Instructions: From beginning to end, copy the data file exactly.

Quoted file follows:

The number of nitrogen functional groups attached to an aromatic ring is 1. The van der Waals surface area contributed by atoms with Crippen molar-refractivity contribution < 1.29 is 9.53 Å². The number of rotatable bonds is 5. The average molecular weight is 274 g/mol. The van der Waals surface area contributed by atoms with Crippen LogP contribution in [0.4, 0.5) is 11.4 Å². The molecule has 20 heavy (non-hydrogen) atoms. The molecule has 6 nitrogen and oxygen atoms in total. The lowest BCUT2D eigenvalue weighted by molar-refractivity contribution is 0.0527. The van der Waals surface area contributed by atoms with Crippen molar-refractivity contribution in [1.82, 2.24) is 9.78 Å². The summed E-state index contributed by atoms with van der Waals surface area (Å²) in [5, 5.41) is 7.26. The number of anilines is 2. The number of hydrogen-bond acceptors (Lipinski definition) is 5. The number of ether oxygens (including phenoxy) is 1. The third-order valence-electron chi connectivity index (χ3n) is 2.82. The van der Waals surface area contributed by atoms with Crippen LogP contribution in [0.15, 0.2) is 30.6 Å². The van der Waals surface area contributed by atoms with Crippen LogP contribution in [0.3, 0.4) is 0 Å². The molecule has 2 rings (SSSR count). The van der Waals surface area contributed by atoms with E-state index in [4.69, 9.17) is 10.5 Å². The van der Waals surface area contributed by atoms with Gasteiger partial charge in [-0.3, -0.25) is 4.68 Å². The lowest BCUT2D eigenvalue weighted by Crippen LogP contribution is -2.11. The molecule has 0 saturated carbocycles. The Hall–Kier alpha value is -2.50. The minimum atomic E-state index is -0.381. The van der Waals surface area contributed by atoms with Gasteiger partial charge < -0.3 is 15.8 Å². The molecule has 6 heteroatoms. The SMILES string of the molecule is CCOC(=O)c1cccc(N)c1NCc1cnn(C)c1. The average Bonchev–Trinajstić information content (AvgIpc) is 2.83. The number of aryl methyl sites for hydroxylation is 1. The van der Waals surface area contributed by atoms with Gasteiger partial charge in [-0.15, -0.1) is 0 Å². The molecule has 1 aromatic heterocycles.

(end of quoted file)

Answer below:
The number of nitrogen functional groups attached to an aromatic ring is 1. The van der Waals surface area contributed by atoms with Crippen molar-refractivity contribution < 1.29 is 9.53 Å². The number of rotatable bonds is 5. The average molecular weight is 274 g/mol. The van der Waals surface area contributed by atoms with Crippen LogP contribution in [0.4, 0.5) is 11.4 Å². The molecule has 20 heavy (non-hydrogen) atoms. The molecule has 6 nitrogen and oxygen atoms in total. The lowest BCUT2D eigenvalue weighted by molar-refractivity contribution is 0.0527. The van der Waals surface area contributed by atoms with Crippen molar-refractivity contribution in [1.82, 2.24) is 9.78 Å². The summed E-state index contributed by atoms with van der Waals surface area (Å²) in [5, 5.41) is 7.26. The number of anilines is 2. The number of hydrogen-bond acceptors (Lipinski definition) is 5. The number of ether oxygens (including phenoxy) is 1. The third-order valence-electron chi connectivity index (χ3n) is 2.82. The van der Waals surface area contributed by atoms with Crippen LogP contribution in [0.15, 0.2) is 30.6 Å². The van der Waals surface area contributed by atoms with Crippen LogP contribution in [0.3, 0.4) is 0 Å². The molecule has 2 rings (SSSR count). The van der Waals surface area contributed by atoms with E-state index in [4.69, 9.17) is 10.5 Å². The van der Waals surface area contributed by atoms with Gasteiger partial charge in [-0.3, -0.25) is 4.68 Å². The lowest BCUT2D eigenvalue weighted by Crippen LogP contribution is -2.11. The molecule has 0 saturated carbocycles. The Hall–Kier alpha value is -2.50. The minimum atomic E-state index is -0.381. The van der Waals surface area contributed by atoms with Gasteiger partial charge < -0.3 is 15.8 Å². The molecule has 6 heteroatoms. The SMILES string of the molecule is CCOC(=O)c1cccc(N)c1NCc1cnn(C)c1. The average Bonchev–Trinajstić information content (AvgIpc) is 2.83. The number of aryl methyl sites for hydroxylation is 1. The van der Waals surface area contributed by atoms with Gasteiger partial charge in [-0.15, -0.1) is 0 Å². The molecule has 1 aromatic heterocycles.